By displacing the image from its glamorous environs, the artist transforms the decorative into the painterly, reality into abstracted representation. In a tour of his David Zwirner show, the artist recalled, “All the paintings sort of stick together in a way, they are then juxtaposed with things where I actually stayed, having been there [Edinburgh] twice, we stayed in the hotel Balmoral, and when they make the tea, in an enormous space – they have this wallpaper!”i Frequently based on secondary imagery stemming from sources including magazines, the Internet, Polaroids, and his iPhone camera, his works recall Gerhard Richter’s practice of employing photographs to render hazy figurations. “I work from a reaction upon images that are already represented,” he recently explained, “because I believe nothing is really original. But then I have to make my take on it—and figuration in that sense becomes rather abstract, because everybody can have different connotations.”ii

     

     

     

    Gerhard Richter, Bühler Höhe, 1991. Museum Frieder Burda, Baden-Baden, Artwork: © 2021 Gerhard Richter

    Gerhard Richter, Bühler Höhe, 1991. Museum Frieder Burda, Baden-Baden, Artwork: © 2021 Gerhard Richter (0224)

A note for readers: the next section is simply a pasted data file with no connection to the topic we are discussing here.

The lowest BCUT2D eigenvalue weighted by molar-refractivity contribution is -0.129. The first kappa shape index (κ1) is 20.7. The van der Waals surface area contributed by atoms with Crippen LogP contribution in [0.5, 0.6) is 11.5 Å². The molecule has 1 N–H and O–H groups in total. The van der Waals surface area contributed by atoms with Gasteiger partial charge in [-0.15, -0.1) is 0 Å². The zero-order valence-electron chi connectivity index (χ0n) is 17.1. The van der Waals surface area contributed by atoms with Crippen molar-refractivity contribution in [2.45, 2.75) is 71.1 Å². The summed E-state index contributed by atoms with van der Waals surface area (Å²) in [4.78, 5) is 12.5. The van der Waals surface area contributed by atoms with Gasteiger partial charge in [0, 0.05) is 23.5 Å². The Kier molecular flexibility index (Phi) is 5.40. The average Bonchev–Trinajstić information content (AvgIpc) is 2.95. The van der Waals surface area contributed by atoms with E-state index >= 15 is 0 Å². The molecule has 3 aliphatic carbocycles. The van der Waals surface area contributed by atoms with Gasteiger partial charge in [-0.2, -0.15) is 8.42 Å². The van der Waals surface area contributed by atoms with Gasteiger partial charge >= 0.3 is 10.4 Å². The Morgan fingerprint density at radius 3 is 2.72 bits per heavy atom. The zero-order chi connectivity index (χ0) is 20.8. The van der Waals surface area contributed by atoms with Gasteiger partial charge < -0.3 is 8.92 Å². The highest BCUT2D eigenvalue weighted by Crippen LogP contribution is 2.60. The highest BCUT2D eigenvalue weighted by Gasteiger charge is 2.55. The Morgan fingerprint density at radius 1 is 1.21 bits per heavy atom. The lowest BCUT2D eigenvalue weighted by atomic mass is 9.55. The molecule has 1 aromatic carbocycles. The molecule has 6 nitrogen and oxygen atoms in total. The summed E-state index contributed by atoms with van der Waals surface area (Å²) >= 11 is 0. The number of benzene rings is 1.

"[Wallpaper] of course is the epitome of the idyllic state of the gardens and the obelisk, the idea of classicism is
    in there."
    —Luc Tuymans

     

     

    Tuymans has famously dubbed his paintings “authentic falsifications” since his early career in the 1990s, the oxymoron referring to the role of reproduction in his practice as an essential device. “When I started out,” Tuymans recalled, “I liked to make paintings that looked as if they were done 40 years ago, to create a different sense of time.”iii The artist appears to return to this painterly sensibility in Wallpaper by transposing the source image through a muted palette, conjuring a captivating surreal atmosphere reminiscent of those seen in historic engravings. In doing so, Tuymans creates a distance between the painting and the perceived image before the viewer that engenders the alluring oscillation between representation and reality, history and memory, past and present, memory and imagination.